Isolation allows populations to diverge and to fix different alleles. Deleterious alleles that reach locally high frequencies contribute to genetic load, especially in inbred or selfing populations, in which selection is relaxed. In the event of secondary contact, the recessive portion of the genetic load is masked in the hybrid offspring, producing heterosis. This advantage, only attainable through outcrossing, should favour evolution of greater outcrossing even if inbreeding depression has been purged from the contributing populations. Why, then, are selfing-to-outcrossing transitions not more common? To evaluate the evolutionary response of mating system to heterosis, we model two monomorphic populations of entirely selfing individuals, introduce a modifier allele that increases the rate of outcrossing and investigate whether the heterosis among populations is sufficient for the modifier to invade and fix. We find that the outcrossing mutation invades for many parameter choices, but it rarely fixes unless populations harbour extremely large unique fixed genetic loads. Reversions to outcrossing become more likely as the load becomes more polygenic, or when the modifier appears on a rare background, such as by dispersal of an outcrossing genotype into a selfing population. More often, the outcrossing mutation instead rises to moderate frequency, which allows recombination in hybrids to produce superior haplotypes that can spread without the mutation's further assistance. The transience of heterosis can therefore explain why secondary contact does not commonly yield selfing-to-outcrossing transitions.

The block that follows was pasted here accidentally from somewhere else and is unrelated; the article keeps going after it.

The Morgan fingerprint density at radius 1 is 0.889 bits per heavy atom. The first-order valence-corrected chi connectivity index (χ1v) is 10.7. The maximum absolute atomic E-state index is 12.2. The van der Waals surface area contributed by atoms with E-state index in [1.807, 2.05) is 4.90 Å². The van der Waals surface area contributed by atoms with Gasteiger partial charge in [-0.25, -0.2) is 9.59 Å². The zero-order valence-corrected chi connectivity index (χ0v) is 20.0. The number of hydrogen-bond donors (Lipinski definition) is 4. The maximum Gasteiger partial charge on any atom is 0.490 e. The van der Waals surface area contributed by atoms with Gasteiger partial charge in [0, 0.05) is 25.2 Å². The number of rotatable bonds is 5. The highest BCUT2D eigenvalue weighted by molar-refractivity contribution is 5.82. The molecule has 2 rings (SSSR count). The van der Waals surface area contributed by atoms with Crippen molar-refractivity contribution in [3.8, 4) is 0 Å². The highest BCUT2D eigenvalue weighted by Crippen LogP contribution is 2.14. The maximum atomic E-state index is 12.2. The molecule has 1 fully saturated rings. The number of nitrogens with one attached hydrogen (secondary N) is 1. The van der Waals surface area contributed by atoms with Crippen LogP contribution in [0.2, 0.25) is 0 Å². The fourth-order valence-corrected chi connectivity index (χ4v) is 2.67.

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© 2019 European Society For Evolutionary Biology. Journal of Evolutionary Biology © 2019 European Society For Evolutionary Biology
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- mating systems